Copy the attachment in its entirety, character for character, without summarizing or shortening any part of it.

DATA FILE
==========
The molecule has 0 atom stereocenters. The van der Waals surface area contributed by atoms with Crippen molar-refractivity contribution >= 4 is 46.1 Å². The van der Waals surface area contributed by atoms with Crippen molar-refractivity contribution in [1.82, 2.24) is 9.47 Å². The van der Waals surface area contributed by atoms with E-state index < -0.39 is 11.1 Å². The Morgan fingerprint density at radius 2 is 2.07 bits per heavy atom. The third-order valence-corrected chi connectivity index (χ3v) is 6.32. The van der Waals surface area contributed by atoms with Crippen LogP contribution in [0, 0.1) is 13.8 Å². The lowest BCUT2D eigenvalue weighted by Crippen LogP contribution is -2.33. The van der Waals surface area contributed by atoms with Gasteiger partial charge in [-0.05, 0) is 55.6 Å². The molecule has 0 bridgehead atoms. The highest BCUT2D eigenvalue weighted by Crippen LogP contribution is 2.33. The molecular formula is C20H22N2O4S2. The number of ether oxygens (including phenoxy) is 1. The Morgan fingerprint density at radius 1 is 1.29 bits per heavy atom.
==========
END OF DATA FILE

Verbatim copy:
The molecule has 0 atom stereocenters. The van der Waals surface area contributed by atoms with Crippen molar-refractivity contribution >= 4 is 46.1 Å². The van der Waals surface area contributed by atoms with Crippen molar-refractivity contribution in [1.82, 2.24) is 9.47 Å². The van der Waals surface area contributed by atoms with E-state index < -0.39 is 11.1 Å². The Morgan fingerprint density at radius 2 is 2.07 bits per heavy atom. The third-order valence-corrected chi connectivity index (χ3v) is 6.32. The van der Waals surface area contributed by atoms with Crippen LogP contribution in [0, 0.1) is 13.8 Å². The lowest BCUT2D eigenvalue weighted by Crippen LogP contribution is -2.33. The van der Waals surface area contributed by atoms with Gasteiger partial charge in [-0.05, 0) is 55.6 Å². The molecule has 0 bridgehead atoms. The highest BCUT2D eigenvalue weighted by Crippen LogP contribution is 2.33. The molecular formula is C20H22N2O4S2. The number of ether oxygens (including phenoxy) is 1. The Morgan fingerprint density at radius 1 is 1.29 bits per heavy atom.